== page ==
htop lists ALL processes, and provides easier way to let you sort, search, mark, kill, processes.
First, you need to install it, by sudo apt-get install htop.
Then, start it by htop. Or, read man page by man htop or summary by htop --help.
⇞ Page △, ⇟ Page ▽ ⇒ move up/down.
↖ Home, ↘ End ⇒ move to top/bottom.
↑, ↓ ⇒ move cursor.
←, → ⇒ scroll sideways.
Type F1 or h for Help screen. That should be it.
M ⇒ Sort by memory usage.
P ⇒ Sort by processor usage.
T ⇒ Sort by time.
F6 or > ⇒ Select field for sorting. The sort field is indicated by a highlight in the header.
F4 or I ⇒ Invert sort order.
F5 or t ⇒ Tree view toggle.
+, - ⇒ expand/collapse subtree.
u ⇒ Show only processes owned by a specified user.
K ⇒ Show/hide kernel threads.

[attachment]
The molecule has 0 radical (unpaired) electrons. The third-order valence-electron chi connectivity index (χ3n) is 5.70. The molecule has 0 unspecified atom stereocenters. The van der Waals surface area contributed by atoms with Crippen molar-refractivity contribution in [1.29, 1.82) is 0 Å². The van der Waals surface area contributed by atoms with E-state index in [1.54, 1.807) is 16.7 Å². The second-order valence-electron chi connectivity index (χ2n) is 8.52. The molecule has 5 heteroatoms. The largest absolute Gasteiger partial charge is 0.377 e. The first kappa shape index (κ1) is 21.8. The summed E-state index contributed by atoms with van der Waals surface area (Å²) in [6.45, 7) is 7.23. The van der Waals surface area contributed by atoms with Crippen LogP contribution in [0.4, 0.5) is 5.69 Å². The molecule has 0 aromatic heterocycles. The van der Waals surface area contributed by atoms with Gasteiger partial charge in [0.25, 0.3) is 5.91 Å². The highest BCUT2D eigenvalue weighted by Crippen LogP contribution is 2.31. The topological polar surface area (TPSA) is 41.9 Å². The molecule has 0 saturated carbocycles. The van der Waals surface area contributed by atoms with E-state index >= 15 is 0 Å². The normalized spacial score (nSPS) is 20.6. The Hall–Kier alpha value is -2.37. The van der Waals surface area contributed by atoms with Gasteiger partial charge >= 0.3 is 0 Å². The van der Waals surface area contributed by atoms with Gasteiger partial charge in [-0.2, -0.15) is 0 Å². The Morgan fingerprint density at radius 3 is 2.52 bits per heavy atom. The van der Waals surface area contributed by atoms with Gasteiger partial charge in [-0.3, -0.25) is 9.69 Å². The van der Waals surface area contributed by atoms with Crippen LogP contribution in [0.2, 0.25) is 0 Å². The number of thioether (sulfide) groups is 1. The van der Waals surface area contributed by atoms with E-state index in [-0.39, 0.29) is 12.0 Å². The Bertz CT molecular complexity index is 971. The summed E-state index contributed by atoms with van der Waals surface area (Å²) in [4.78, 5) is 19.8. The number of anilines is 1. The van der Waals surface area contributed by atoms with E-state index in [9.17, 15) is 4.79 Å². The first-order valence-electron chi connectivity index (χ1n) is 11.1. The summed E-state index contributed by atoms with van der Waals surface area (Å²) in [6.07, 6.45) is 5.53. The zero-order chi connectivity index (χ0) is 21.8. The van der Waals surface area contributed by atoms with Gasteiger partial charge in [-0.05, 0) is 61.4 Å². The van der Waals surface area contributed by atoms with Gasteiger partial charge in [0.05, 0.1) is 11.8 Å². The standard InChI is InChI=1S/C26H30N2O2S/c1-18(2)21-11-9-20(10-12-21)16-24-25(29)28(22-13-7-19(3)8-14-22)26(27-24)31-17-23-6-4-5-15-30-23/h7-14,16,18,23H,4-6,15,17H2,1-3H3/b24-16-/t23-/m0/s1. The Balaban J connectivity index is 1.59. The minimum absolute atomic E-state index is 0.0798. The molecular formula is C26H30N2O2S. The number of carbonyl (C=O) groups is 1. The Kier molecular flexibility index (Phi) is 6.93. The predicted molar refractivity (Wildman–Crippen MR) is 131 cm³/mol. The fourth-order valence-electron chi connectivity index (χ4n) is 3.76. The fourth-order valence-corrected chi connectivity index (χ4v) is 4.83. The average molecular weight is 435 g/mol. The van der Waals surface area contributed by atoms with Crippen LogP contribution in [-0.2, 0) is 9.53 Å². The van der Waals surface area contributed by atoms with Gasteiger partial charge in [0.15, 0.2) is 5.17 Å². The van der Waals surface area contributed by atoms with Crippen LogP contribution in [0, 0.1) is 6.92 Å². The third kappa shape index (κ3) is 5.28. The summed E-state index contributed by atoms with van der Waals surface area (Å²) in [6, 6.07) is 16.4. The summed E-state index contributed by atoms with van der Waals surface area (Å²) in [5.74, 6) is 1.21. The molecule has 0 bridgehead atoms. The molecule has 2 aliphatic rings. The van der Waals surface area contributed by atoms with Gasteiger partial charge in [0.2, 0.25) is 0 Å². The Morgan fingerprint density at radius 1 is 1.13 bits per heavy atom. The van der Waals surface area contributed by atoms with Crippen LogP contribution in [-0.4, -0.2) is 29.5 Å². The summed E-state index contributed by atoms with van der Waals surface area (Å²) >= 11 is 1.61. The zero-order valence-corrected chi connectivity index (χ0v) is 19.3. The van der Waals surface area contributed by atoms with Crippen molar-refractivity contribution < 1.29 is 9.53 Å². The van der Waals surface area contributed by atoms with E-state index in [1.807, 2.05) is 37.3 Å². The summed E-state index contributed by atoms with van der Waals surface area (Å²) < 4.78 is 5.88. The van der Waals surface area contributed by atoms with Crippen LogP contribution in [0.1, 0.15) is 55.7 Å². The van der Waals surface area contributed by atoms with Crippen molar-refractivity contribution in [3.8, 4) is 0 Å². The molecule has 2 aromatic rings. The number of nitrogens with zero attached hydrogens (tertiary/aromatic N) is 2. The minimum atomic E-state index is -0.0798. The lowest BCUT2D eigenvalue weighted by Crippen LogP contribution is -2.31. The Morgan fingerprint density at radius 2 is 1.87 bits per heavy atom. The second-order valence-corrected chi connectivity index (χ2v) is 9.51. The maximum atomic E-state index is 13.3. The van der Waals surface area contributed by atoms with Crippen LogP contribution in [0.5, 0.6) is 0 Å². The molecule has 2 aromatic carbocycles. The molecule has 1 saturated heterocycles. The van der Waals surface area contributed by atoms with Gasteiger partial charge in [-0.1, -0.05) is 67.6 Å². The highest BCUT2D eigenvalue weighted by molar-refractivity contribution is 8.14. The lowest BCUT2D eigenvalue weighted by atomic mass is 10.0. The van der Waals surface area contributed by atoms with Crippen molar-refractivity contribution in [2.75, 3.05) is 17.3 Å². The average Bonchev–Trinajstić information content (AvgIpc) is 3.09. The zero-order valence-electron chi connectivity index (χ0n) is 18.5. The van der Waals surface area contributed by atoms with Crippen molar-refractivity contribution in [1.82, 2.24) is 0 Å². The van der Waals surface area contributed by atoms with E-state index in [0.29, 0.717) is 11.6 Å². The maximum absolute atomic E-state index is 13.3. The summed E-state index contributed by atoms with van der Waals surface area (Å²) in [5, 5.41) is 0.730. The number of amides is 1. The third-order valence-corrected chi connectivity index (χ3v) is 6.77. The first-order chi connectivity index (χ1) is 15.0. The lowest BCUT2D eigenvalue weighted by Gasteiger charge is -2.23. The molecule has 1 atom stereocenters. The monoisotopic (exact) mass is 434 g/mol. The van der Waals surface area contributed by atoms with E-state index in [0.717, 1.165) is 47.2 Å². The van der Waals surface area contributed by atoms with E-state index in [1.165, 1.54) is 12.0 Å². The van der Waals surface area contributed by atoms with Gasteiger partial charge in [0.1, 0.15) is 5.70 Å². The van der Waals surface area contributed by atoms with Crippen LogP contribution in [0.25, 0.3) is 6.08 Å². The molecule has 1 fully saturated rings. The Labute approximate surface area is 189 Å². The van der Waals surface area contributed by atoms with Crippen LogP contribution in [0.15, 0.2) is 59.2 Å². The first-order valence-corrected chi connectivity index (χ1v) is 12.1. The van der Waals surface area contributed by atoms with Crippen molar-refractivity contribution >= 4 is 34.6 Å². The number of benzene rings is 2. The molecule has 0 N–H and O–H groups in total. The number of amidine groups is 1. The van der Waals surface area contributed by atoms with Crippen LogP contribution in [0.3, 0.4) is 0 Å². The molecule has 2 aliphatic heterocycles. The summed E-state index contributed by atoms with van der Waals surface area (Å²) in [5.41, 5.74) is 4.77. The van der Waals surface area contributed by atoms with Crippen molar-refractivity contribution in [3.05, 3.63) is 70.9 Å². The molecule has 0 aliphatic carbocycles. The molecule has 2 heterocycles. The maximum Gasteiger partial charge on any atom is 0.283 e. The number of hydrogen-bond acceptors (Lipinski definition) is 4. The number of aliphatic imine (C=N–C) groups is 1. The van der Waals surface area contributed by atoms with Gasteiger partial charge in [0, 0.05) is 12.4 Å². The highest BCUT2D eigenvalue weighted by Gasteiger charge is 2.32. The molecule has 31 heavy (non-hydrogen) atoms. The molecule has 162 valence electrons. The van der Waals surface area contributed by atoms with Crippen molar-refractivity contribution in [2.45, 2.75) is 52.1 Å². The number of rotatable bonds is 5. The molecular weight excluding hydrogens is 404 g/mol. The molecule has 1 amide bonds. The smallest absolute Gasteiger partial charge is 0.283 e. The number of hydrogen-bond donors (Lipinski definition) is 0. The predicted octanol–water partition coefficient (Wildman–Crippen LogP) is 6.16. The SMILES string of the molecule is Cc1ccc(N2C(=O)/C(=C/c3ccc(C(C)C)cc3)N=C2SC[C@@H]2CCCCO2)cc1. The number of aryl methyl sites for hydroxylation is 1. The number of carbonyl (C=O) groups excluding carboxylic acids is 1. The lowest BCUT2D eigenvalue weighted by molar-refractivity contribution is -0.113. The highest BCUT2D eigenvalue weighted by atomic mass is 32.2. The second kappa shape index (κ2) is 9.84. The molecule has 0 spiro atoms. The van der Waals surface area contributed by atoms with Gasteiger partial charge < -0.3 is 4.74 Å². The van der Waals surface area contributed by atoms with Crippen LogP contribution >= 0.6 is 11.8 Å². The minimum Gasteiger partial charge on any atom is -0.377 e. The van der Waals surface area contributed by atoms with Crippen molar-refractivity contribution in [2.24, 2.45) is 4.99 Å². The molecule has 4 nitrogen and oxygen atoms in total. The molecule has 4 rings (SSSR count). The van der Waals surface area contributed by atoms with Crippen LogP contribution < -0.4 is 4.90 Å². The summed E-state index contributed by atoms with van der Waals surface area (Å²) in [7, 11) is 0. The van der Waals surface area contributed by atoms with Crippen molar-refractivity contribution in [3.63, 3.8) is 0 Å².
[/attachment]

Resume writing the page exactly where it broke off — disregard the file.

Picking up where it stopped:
H ⇒ Show/hide user threads.
F3 or / ⇒ Incremental process search by name.
Type number to start incremental search on PID
Space ⇒ mark a process. (you can kill all marked processes later)
U ⇒ unmark all.
F9 or k ⇒ Kill marked processes or current process.
F7 or ] ⇒ Increase selected process priority.
F8 or [ ⇒ Decrease selected process priority.
s ⇒ Trace process system calls: if strace(1) is installed, pressing this key will attach it to the currently selected process, presenting a live update of system calls issued by the process.
l ⇒ Display open files for a process
F2 or S ⇒ Setup screen. There you can configure meters displayed on the top side of the screen, as well as set various display options, choose among color schemes and select the layout of the displayed columns.
a ⇒ (on multiprocessor machines) Set CPU affinity: mark which CPUs a process is allowed to use.
F ⇒ “Follow” process: if the sort order causes the currently selected process to move in the list, make the selection bar follow it. This is useful for monitoring a process: this way, you can keep a process always visible on screen. When a movement key is used, “follow” loses effect.
【Ctrl+L】 Refresh: redraw screen and recalculate values.